Home » FVCOM » Model Validation » Case 08. ThreeDimensional WindDriven Flow in an Elongated, Rotating Basin
Case 08. ThreeDimensional WindDriven Flow in an Elongated, Rotating Basin
This test problem is motivated by the recent analytic solution for winddriven 3D homogeneous flow in a rotating elongated basin published by Clint Winant (SIO) (Winant, 2004). Kate Hedstrom (U. Alaska) first formulated the problem for the FORTRAN 77 version 1 of FVCOM and obtained mixed results, so Haosheng Huang (UMassD) volunteered to rerun the test problem using the then latest FVCOM FORTRAN 90 code (version 2.1.1) to determine if this updated version could accurately capture the analytic solution. The numerical solutions presented here show excellent agreement with Winant’s analytic solution, and demonstrate that the results are not sensitive to the choice of two types of unstructured grid. The model setup for this test problem are available at the FVCOM website (needs a password) for users who is interested in repeating this experiment. A brief description of this test problem and comparison between FVCOMbased numerical and analytical solutions is given below.  
Analytic Solution  
A linear theory for homogeneous winddriven circulation in a closed rectangular sloping basin was developed by Winant (2004). Consider a rectangular closed basin with length 2L and width 2B on an f plane shown in Fig. 1. The bathymetry of this basin is given by  
, (8.1) where X(x) is a function in the form of (8.2) and is a constant specified as 0.3% of the total length of the basin. The linearized governing equations for steady flow in this case can be simplified to (8.3) 

with boundary conditions specified as and , at (8.4) and , at (8.5) The analytical solutions to equations (8.3)(8.5) were derived by Winant (2004). The horizontal velocities are given by (8.6) and vertical velocity can be calculated using (8.7) where and ( Ekman number). The equations used to solve for and are described in detail in Winant (2004) (click here for PDF version of Winant’s paper on JPO).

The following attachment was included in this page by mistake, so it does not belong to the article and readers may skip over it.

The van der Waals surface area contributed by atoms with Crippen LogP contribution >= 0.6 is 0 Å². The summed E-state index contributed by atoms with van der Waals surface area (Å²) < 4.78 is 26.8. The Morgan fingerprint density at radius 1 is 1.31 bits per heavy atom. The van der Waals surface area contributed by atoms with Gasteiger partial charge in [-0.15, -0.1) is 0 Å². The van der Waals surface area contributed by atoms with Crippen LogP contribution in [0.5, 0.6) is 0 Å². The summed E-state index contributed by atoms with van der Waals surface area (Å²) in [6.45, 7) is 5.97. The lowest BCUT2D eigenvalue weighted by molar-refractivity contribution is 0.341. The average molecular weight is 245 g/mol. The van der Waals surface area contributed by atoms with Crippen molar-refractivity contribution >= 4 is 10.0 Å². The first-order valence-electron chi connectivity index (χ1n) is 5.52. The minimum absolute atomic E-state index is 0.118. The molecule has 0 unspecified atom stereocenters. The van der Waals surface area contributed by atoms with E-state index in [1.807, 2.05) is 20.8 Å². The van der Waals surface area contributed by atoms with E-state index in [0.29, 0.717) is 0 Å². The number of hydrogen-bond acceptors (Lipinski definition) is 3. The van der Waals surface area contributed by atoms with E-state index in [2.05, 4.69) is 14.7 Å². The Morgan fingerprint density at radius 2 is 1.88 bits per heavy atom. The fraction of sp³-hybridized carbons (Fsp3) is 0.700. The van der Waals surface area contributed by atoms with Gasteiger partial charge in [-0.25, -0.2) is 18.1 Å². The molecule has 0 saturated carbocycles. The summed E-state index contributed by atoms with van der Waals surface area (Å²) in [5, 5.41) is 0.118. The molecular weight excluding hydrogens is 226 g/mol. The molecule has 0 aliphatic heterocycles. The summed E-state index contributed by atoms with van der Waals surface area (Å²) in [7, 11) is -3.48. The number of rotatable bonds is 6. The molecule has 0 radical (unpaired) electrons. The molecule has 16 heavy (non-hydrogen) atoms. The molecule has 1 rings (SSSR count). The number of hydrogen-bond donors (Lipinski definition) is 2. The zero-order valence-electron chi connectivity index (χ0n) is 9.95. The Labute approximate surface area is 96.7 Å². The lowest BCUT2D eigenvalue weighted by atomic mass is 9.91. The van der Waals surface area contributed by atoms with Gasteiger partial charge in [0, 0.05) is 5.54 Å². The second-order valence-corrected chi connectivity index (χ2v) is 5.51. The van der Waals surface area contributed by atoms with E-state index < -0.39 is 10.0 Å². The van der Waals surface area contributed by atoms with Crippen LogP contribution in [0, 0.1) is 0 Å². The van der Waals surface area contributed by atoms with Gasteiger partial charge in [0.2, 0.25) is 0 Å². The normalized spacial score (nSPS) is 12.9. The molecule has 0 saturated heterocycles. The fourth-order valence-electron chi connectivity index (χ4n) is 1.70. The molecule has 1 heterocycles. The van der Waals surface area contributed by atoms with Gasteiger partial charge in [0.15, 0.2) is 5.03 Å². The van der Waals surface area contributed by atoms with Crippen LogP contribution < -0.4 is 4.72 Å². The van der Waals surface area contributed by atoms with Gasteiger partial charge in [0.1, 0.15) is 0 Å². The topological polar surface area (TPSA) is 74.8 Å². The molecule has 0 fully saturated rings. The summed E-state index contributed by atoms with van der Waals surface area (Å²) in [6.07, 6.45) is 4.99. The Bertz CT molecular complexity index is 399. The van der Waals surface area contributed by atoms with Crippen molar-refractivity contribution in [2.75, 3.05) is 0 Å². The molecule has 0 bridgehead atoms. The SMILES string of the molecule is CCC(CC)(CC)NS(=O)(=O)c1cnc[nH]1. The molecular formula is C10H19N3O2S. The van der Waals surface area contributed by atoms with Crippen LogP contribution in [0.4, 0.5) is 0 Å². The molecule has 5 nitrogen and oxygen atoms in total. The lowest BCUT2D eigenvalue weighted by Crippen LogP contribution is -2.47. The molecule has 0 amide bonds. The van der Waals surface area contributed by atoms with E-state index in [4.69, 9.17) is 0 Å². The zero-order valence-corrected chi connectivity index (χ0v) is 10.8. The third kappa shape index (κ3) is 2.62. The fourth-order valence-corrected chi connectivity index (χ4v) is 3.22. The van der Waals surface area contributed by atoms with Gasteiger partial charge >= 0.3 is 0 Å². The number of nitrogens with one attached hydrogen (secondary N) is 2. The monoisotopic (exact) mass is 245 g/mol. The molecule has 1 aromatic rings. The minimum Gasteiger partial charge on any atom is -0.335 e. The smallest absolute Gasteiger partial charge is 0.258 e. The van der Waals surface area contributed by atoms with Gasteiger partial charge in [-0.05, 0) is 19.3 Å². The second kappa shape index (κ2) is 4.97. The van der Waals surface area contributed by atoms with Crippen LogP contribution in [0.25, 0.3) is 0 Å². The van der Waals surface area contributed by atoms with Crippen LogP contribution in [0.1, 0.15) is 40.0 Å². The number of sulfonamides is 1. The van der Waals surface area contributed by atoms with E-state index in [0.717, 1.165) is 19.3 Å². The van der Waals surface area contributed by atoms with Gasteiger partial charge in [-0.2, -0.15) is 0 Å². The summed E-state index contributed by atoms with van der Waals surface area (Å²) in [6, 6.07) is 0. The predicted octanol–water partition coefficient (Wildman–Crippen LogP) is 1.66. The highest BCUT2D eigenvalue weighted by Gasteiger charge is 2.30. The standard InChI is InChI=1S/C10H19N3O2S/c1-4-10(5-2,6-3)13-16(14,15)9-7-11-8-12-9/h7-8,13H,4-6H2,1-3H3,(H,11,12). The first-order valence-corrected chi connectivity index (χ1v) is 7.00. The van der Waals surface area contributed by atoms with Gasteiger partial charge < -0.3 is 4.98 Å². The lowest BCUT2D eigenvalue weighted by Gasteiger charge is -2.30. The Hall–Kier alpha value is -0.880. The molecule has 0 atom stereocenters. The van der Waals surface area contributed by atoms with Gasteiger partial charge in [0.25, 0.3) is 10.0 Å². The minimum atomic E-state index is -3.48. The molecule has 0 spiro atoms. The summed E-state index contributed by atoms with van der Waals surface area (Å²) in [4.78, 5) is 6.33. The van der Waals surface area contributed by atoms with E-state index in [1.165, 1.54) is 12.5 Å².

Design of numerical experiments  
The aim of this model experiment is twofold. One is to validate the FVCOM code versus the analytic solution. The other is to explore the sensitivity of the FVCOM code to different unstructured grid meshes used in the calculation. A key issue to remember is that the analytical solution was derived based on the noslip bottom boundary condition (see equation 8.5), while the bottom boundary condition in FVCOM (as in other ocean models) is given in terms of the bottom stress (with the default setup assuming that bottom stress is proportional to nearbottom velocity squared). In order to compare FVCOM results with the analytical solution, we have changed the bottom stress into a linear form proportional to the nearbottom velocity. This is still an approximate solution to the noslip analytical solution. The setup of FVCOM is constructed by 1) turning off all nonlinear, baroclinic pressure and horizontal diffusion terms in the momentum equations and 2) modifying the VDIF_UV.F and BROUGH.F to replace the bottom stress term using a linear form. The detailed modification list for this test can be seen in the setup note written by Haosheng Huang. 



In all experiments, K _{m} = 4.0 × 10 ^{3} m ^{2} s ^{1}. In FVCOM, the bottom stress is specified at the 0.5 sigma level above the bottom. An approximation of this stress can be simplified to be (8.8)